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5 of the worst Jobs for 2013 and beyond.

Although the unemployment rate in Kenya is still high, workers in certain jobs are still struggling more than others- and will continue to suffer for the remainder of the decade and beyond. Here you'll find five job fields that are projected to lose large numbers of positions at rapid rates in coming years. The pay for these professions is also below average. To lend a hand to workers in these fields, we've also identified viable career alternatives.

Some of the jobs on our worst list might come as a surprise. Others reflect recognizable trends including advances in automated technologies, and shifts to online services.           Take a look.

1. Call Receptionist
Typical education: college certificate or equivalent

Automated answering services are rapidly replacing their human predecessors as call receptionists, and the
trend shows no signs of flagging. Note: These are not call center jobs. These are the people who answer the phone for businesses.

Alternate career: As a customer-service representative, you can still assist people over the phone, and you'll likely get paid a little better. As a customer service rep, you could also double up as an admin assistant for the company.

2. Post Office Clerk
Typical education: college certificate or equivalent

Post office clerks have among the worst job prospects in Kenya. The Kenyan Postal Service has been losing business steadily to other delivery options, including private delivery courier companies like G4S and the Internet, through emails and other electronic forms of communication. With the usage of mobile money, services like money order and postal order have suddenly become irrelevant. With such technological changes, employment in the postal industry is expected to head only one way- down.

Alternate career: Demand for mail clerks is growing outside the postal service, but those jobs pay less than what the post office does. A better bet is to become a clerk within the courier companies like G4S, which are expanding and taking business away from Kenya Posta. Equally, jobs in clearing and forwarding at airports and ports, and in shipping companies at Mombasa ports, can become a lucrative offer.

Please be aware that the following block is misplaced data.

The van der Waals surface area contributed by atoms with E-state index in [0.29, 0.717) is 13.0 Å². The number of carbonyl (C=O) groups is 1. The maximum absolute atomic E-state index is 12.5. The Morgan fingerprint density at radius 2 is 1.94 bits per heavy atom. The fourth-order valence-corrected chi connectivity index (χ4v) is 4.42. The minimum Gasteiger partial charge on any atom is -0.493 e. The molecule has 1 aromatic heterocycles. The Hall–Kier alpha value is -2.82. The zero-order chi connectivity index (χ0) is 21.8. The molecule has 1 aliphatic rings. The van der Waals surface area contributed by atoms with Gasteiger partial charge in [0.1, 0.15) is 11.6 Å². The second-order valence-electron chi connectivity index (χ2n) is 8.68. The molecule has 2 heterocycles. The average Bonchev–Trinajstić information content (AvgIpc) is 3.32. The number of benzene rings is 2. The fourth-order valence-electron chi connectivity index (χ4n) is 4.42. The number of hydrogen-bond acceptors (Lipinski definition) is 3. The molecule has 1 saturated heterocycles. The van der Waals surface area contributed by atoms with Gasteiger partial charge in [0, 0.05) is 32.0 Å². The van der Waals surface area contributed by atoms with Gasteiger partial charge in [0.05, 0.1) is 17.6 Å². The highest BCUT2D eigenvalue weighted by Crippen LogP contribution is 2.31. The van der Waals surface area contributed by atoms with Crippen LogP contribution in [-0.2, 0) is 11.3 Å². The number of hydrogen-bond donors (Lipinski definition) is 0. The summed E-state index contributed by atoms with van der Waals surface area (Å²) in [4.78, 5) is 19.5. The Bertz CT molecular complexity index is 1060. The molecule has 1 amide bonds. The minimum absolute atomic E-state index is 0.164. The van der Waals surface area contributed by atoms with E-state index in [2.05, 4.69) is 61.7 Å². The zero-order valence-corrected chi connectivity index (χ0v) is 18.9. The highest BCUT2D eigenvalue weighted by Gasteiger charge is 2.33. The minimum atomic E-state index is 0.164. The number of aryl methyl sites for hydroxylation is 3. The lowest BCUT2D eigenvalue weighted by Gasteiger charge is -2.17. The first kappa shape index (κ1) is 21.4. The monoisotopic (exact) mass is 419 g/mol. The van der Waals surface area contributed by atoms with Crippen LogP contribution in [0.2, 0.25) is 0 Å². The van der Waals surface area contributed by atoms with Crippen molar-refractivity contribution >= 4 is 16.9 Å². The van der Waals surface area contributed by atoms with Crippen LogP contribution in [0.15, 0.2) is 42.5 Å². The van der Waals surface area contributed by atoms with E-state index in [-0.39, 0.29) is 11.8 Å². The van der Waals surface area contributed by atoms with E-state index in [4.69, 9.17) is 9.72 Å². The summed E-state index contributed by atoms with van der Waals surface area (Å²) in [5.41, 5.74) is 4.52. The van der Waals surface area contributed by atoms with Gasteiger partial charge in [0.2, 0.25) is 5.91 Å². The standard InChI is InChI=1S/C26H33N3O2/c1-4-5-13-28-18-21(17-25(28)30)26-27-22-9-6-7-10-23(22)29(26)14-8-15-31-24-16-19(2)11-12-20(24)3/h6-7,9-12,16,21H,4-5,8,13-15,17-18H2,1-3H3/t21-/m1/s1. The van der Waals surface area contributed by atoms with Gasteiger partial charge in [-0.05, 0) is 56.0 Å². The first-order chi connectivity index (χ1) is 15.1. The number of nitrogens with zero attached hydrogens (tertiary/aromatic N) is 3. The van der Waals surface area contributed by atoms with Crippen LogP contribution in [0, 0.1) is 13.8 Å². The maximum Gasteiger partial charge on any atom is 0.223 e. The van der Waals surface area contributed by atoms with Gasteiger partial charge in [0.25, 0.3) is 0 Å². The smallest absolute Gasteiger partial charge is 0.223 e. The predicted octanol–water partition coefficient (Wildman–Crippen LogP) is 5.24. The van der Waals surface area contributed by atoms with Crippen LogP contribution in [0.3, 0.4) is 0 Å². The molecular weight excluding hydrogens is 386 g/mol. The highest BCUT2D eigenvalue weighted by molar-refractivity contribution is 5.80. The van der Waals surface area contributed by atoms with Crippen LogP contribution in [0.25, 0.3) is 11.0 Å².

3. Printing Press Technician
Typical education: college certificate.

As more readers reach for digital versions of books, newspapers, and magazines, workers at various rungs of the printing process are facing a drop in demand. Prepress technicians, who prepare publications for the printing press, are particularly vulnerable as their functions are becoming more automated or being picked up by office employees.

Alternate career: Switch from paper to plastic…or metal. Workers who operate machines that cut, shape and form metal and plastic materials are looking toward a more prosperous future with demand for their roles expected to grow significantly. Computer-controlled print machine operators should see the biggest jump in employment numbers, but the work environment may be louder and more dangerous.

4. Desktop Publisher
Typical education: college diploma.

Another casualty of the print industry's struggles, desktop publishers are quickly losing their seats. Improved publishing software is making it easier and more affordable for other individuals to perform the functions of a desktop publisher, including laying out the design for printed materials such as brochures and mailers. Companies may also increasingly outsource these tasks in an effort to cut costs.

Alternate careers: You can make use of your desktop skills by working with engineers and architects as a draftsman. As a drafter, you'd create technical drawings and plans based on their designs.
If you'd rather stay in publishing, graphic designers are more sought after and the pay is more rewarding. But to be a highly sought after graphic designer, you typically need a bachelor's degree in Computer Science/IT to get started in this field.

5. Journalism Reporter
Typical education: Bachelor's degree

The ongoing shift toward the digital consumption of news continues to pressure newspaper and magazine publishers, as well as television and radio broadcasters. While it's true that more money is being earned online as a result, it's not enough to offset the revenue lost to circulation and viewership declines. Adding to reporters' woes, the rise of large media companies has made news anchors and arm-chair analysts to be more effective than on the ground reporters. Additionally, in Kenya at least, media companies are trying to make news anchors to also be reporters, in the process cutting down on the number of staff.

Alternate careers: Try jumping on the other end of the press release, and pick up a gig in public relations. As a PR specialist, you'd still be in media and communications, but you'd be in much higher demand and earn more than your journalistic counterparts.

If you're set on staying in journalism, consider a switch to broadcast news analyst. You can work on-air as a newscaster or behind the scenes as a news director. Broadcast news analysts are paid better than reporters and correspondents.

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